Associate Professor Sheila Coulson, from the University of Oslo, can now show that modern humans, Homo sapiens, have performed advanced rituals in Africa for 70,000 years. She has, in other words, discovered mankinds oldest known ritual.

The archaeologist made the surprising discovery while she was studying the origin of the Sanpeople. A group of the San live in the sparsely inhabited area of north-western Botswana known as Ngamiland.

Coulson made the discovery while searching for artifacts from the Middle Stone Age in the only hills present for hundreds of kilometers in any direction. This group of small peaks within the Kalahari Desert is known as the Tsodilo Hills and is famous for having the largest concentration of rock paintings in the world.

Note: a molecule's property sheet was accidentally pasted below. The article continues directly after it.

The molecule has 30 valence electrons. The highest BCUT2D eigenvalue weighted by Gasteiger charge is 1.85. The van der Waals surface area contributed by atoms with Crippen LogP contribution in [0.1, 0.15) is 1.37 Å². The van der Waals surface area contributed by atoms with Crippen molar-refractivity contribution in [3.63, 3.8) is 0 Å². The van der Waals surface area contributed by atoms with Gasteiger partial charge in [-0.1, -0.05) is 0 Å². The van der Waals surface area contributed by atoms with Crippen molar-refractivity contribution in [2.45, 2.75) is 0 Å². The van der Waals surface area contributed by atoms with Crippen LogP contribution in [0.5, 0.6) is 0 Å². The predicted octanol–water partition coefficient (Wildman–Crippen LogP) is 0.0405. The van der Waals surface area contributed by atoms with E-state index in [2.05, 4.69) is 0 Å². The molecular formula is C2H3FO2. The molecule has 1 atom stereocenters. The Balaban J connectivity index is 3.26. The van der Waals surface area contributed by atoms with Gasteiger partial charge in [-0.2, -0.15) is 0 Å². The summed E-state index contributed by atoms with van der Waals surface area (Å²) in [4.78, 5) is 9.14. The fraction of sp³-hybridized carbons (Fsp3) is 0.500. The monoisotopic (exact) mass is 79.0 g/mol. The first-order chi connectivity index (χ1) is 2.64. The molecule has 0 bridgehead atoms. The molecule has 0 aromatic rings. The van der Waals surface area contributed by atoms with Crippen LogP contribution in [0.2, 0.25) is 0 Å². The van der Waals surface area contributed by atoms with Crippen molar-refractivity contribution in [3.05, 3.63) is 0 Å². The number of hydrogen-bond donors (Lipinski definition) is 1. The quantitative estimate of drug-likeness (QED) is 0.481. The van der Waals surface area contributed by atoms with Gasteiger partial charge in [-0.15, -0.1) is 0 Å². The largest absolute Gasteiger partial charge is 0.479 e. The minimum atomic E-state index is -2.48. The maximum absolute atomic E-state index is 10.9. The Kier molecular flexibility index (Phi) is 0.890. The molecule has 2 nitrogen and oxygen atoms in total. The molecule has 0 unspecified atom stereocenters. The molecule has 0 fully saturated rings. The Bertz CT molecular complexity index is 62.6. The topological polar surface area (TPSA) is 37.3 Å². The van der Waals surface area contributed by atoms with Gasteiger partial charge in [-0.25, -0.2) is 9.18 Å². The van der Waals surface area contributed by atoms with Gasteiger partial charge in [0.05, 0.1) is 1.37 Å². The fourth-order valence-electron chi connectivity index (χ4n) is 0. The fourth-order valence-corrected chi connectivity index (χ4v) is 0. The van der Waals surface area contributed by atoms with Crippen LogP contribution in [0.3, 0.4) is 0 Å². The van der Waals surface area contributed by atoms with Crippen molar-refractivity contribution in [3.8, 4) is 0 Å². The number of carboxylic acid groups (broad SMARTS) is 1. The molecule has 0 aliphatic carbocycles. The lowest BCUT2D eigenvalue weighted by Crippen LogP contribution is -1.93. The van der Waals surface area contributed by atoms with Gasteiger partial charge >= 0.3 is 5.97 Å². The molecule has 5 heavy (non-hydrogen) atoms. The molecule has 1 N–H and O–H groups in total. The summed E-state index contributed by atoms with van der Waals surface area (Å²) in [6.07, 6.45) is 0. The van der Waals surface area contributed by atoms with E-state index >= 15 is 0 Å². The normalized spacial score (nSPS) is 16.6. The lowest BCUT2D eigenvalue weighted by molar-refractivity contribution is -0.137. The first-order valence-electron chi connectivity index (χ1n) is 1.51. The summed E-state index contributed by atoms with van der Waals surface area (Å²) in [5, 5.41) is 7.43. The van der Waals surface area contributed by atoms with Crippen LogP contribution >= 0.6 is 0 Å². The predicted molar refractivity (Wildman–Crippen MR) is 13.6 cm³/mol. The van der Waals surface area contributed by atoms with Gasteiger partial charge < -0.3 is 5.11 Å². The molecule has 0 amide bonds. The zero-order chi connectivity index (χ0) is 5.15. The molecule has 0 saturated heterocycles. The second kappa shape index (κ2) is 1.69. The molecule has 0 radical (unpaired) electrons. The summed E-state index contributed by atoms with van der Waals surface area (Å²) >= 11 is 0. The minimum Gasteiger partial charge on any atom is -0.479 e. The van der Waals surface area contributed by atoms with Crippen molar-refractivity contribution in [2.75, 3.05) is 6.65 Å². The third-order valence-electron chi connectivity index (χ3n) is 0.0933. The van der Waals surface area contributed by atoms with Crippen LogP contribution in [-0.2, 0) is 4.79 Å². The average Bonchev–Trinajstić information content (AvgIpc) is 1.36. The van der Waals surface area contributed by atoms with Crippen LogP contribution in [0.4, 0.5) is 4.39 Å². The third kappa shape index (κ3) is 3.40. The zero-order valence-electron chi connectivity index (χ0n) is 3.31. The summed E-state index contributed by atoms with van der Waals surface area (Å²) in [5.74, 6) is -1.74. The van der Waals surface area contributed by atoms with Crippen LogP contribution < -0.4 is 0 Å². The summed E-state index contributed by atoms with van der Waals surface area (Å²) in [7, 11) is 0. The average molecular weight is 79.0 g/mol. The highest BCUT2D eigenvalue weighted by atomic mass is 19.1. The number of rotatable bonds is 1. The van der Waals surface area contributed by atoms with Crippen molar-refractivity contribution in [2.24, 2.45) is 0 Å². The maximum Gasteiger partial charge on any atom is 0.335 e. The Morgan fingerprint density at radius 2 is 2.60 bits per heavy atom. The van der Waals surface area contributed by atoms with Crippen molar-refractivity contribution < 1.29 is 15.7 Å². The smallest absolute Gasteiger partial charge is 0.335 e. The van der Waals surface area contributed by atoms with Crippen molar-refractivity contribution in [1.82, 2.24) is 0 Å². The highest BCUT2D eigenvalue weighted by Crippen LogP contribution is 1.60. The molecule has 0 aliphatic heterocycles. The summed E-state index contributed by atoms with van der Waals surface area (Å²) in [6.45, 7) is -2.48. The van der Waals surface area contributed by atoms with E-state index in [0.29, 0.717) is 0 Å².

The Tsodilo Hills are still a sacred place for the San, who call them the Mountains of the Gods and the Rock that Whispers.

The python is one of the Sans most important animals. According to their creation myth, mankind descended from the python and the ancient, arid streambeds around the hills are said to have been created by the python as it circled the hills in its ceaseless search for water.........

Posted by: Edwin      Permalink         Source


November 29, 2006, 9:27 PM CT

Elegant Leather-Coated Portable HDD

Elegant Leather-Coated Portable HDD
Prestigio Technologies Ltd. is already known for its mobile storage product line. It has added one more glorious product to its line by announcing the availability of is Data Safe II portable hard drive coated in smooth leather. The product features high capacity, additional security and easy back-up functions.